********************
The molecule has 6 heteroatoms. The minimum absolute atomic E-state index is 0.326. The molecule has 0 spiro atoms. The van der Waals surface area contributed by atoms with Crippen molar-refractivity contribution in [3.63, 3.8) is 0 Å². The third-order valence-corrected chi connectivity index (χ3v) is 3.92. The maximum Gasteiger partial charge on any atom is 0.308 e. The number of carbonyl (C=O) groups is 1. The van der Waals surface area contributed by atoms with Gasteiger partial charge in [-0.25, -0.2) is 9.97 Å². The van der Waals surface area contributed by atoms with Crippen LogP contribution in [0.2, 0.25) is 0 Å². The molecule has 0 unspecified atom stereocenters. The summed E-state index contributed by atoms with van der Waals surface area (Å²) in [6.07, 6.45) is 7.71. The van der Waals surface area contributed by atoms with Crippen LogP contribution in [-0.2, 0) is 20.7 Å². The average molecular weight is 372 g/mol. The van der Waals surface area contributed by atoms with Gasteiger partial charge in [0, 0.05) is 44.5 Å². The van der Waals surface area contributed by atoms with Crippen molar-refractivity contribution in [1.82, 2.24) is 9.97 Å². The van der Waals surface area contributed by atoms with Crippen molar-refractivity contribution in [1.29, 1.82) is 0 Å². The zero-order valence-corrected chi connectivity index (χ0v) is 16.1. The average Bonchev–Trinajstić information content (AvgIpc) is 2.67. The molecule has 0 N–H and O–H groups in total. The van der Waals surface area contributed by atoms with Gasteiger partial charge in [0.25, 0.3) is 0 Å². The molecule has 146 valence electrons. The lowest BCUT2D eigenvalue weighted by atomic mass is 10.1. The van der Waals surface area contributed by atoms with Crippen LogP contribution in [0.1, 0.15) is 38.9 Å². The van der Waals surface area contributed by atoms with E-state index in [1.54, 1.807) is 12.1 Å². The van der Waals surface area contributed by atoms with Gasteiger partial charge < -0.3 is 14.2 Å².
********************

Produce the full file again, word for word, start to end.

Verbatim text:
The molecule has 6 heteroatoms. The minimum absolute atomic E-state index is 0.326. The molecule has 0 spiro atoms. The van der Waals surface area contributed by atoms with Crippen molar-refractivity contribution in [3.63, 3.8) is 0 Å². The third-order valence-corrected chi connectivity index (χ3v) is 3.92. The maximum Gasteiger partial charge on any atom is 0.308 e. The number of carbonyl (C=O) groups is 1. The van der Waals surface area contributed by atoms with Gasteiger partial charge in [-0.25, -0.2) is 9.97 Å². The van der Waals surface area contributed by atoms with Crippen LogP contribution in [0.2, 0.25) is 0 Å². The molecule has 0 unspecified atom stereocenters. The summed E-state index contributed by atoms with van der Waals surface area (Å²) in [6.07, 6.45) is 7.71. The van der Waals surface area contributed by atoms with Crippen LogP contribution in [-0.2, 0) is 20.7 Å². The average molecular weight is 372 g/mol. The van der Waals surface area contributed by atoms with Gasteiger partial charge in [0, 0.05) is 44.5 Å². The van der Waals surface area contributed by atoms with Crippen molar-refractivity contribution in [1.82, 2.24) is 9.97 Å². The van der Waals surface area contributed by atoms with Crippen molar-refractivity contribution in [1.29, 1.82) is 0 Å². The zero-order valence-corrected chi connectivity index (χ0v) is 16.1. The average Bonchev–Trinajstić information content (AvgIpc) is 2.67. The molecule has 0 N–H and O–H groups in total. The van der Waals surface area contributed by atoms with Gasteiger partial charge in [0.25, 0.3) is 0 Å². The molecule has 146 valence electrons. The lowest BCUT2D eigenvalue weighted by atomic mass is 10.1. The van der Waals surface area contributed by atoms with Crippen LogP contribution in [0.1, 0.15) is 38.9 Å². The van der Waals surface area contributed by atoms with E-state index in [1.54, 1.807) is 12.1 Å². The van der Waals surface area contributed by atoms with Gasteiger partial charge < -0.3 is 14.2 Å².